Superconductor Power Lines

Randall Parker at FuturePundit has a post on superconducting power cables, in which he notes their benefits over copper:

Superconductor power cables can carry three to five times the power of conventional copper cables. Compact, underground superconductor cables can be used to expand capacity and direct power flows at strategic points on the electric power grid and can be used in city centers where there is enormous demand, but little space under the streets for additional copper cables.

High-temperature superconductor technology is also being used in transformers, to great effect. The company mentioned in Randall’s post, American Superconductor, is doing pioneering work in this field, and has run some successful pilots with Detroit Power & Light. Another important feature of HTS that Randall didn’t mention is that they have no line loss, unlike copper cables (power loss increases with the square of distance traveled, in copper cables), so that means less total power generation to get a given amount of power delivered from A to B.

What, you mean technological change promotes energy conservation? I’m shocked, shocked to hear that! (note: heavy sarcasm)

2 thoughts on “Superconductor Power Lines

  1. No line loss! That would’ve been considered a miracle 100 years ago!

    I don’t have time to read details, but does this mean that with this technology DC current is just feasible as AC?

  2. It is incorrect to say that superconducting power lines have “zero losses:” They simply have no “I^2 R” losses. However, in conformity with the Second Law of Thermodynamics, they _do_ have other types of losses!

    Even the so-called “High Temperature” superconductors must _still_ be refrigerated to cryogenic temperatures — they simply don’t need to be kept _quite_ as cold as “ordinary” superconductors [on the order of liquid nitrogen temperatures (77.36 Kelvin / -195.79 C / -320.42 F) rather than liquid helium temperatures (4.22 K / -268.93 C / -452.07 F)]. Despite advances in thermal insulation, the Second Law of Thermodynamics dictates that it is PHYSICALLY IMPOSSIBLE to create a _perfect_ thermal insulator, so heat will _always_ leak into the cryogenic line — and by Carnot’s Theorem, it will always take at _least_ (T_hot-T_cold)/T_cold watts of refrigeration power to pump each watt of heat leakage back out of the line. Since the environmental environmental temperature T_hot is around 300 K, that means that even a _perfect_ refrigerator would consume almost 3 watts of power per every watt of heat that leaks into the superconducting line. Furthermore, since the amount of leak that leaks into the line will to a first approximation be proportional to its length, we are still talking about an _effective_ “line loss” proportional to the length of the line. This _effective_ line loss will not show up as a “voltage drop,” since superconductors have zero D.C. resistance; however, if one makes the reasonable assumption that the line will be tapped for the power required to refrigerate itself, this parasitic refrigeration load will act as a non-zero _current_ loss per unit length — i.e., an effective “shunt” impedance.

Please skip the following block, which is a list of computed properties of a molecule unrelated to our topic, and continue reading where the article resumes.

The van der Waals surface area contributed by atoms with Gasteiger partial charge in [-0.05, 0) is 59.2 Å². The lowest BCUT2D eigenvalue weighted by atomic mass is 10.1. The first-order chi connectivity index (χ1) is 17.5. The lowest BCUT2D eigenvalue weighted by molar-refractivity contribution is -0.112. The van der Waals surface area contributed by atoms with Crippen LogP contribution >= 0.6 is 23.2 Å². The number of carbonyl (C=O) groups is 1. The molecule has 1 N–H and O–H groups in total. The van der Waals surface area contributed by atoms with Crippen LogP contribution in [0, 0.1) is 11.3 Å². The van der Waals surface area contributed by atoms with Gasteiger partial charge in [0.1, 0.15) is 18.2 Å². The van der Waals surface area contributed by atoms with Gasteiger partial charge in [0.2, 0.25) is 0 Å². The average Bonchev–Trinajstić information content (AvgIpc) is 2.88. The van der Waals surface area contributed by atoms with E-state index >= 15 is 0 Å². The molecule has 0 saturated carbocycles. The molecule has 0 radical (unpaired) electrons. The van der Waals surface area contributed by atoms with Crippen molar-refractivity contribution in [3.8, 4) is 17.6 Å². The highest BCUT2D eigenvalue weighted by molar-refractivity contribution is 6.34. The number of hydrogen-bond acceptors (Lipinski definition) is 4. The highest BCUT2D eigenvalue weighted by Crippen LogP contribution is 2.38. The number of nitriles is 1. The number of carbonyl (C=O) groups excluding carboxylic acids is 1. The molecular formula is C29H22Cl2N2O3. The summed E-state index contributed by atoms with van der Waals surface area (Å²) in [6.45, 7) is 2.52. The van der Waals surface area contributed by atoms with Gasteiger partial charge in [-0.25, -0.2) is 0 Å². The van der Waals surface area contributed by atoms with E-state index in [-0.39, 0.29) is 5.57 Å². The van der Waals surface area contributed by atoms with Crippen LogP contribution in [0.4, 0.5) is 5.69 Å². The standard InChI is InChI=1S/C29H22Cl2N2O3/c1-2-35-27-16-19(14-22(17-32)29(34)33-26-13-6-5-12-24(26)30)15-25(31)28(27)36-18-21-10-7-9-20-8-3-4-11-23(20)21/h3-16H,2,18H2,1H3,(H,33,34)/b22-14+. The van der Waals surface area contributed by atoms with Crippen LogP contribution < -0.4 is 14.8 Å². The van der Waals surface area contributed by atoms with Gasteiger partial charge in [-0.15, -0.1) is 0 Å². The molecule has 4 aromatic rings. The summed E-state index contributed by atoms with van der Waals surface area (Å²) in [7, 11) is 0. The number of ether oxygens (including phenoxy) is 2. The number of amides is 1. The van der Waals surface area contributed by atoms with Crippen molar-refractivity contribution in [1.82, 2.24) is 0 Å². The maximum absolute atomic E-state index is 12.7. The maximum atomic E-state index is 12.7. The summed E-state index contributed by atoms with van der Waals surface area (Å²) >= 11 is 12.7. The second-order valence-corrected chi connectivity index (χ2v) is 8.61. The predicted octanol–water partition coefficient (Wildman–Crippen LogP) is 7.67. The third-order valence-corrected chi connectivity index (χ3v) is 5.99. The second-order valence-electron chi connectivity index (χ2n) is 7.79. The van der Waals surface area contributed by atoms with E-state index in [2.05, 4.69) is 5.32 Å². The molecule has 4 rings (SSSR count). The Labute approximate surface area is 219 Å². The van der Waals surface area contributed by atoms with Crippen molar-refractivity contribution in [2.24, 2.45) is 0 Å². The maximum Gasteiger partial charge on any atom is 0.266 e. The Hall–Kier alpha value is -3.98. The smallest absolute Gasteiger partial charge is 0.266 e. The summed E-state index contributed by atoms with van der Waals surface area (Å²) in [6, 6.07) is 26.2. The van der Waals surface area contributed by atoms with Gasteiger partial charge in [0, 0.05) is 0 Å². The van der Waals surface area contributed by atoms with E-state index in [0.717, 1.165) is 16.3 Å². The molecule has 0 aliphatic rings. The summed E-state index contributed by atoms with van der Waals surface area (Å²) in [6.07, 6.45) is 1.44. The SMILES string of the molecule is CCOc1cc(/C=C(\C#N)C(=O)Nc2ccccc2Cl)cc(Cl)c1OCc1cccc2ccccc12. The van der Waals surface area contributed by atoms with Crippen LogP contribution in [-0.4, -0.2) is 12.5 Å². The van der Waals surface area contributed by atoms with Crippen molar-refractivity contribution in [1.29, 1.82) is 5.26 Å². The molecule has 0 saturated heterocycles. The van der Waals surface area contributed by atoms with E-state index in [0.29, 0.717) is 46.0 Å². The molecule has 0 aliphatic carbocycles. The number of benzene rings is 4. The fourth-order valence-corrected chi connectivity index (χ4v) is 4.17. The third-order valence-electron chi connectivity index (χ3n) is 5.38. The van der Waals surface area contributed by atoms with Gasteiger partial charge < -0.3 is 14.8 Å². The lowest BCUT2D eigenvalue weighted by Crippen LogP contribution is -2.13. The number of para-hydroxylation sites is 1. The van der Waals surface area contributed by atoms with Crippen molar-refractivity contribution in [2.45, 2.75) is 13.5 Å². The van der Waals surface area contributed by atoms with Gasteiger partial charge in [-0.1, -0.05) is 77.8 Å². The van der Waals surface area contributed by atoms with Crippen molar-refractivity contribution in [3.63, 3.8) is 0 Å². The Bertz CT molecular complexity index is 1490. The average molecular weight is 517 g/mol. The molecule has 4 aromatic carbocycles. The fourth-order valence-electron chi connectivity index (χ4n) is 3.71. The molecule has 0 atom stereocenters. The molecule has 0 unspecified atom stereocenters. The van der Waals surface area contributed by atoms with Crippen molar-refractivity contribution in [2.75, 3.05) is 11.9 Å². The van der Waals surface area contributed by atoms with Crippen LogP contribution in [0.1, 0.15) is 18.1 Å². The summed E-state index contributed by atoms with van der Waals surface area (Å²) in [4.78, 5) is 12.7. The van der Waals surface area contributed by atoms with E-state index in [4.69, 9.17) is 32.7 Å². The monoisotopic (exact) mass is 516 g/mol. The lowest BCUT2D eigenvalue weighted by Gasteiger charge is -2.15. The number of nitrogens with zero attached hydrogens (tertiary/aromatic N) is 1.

Also, please note that superconductors are only “perfect” conductors of _D.C._ current: Their A.C. resistance is non-zero, and increases with frequency. Moreover, superconducting power lines are no more immune to the problem of “impedance matching” than any other electrical device — and since the effective line impedance is low, superconducting lines will need to be supplied with low-voltage, high-current power. Hence, for superconducting transmission, it will be necessary to convert high-voltage A.C. to low-voltage high-current D.C. at the supply end, and re-convert to high-voltage low current A.C. for local distribution at the demand end — and each of these conversion steps are less than 100% efficient, and will therefore incur losses.

    Superconductors are a useful technology — but they are =NOT= “magic,” and they are =NOT= a panacea. One must always keep in mind the Seventh Corollary of Murphy’s Law: Every “solution” will create _new problems_…

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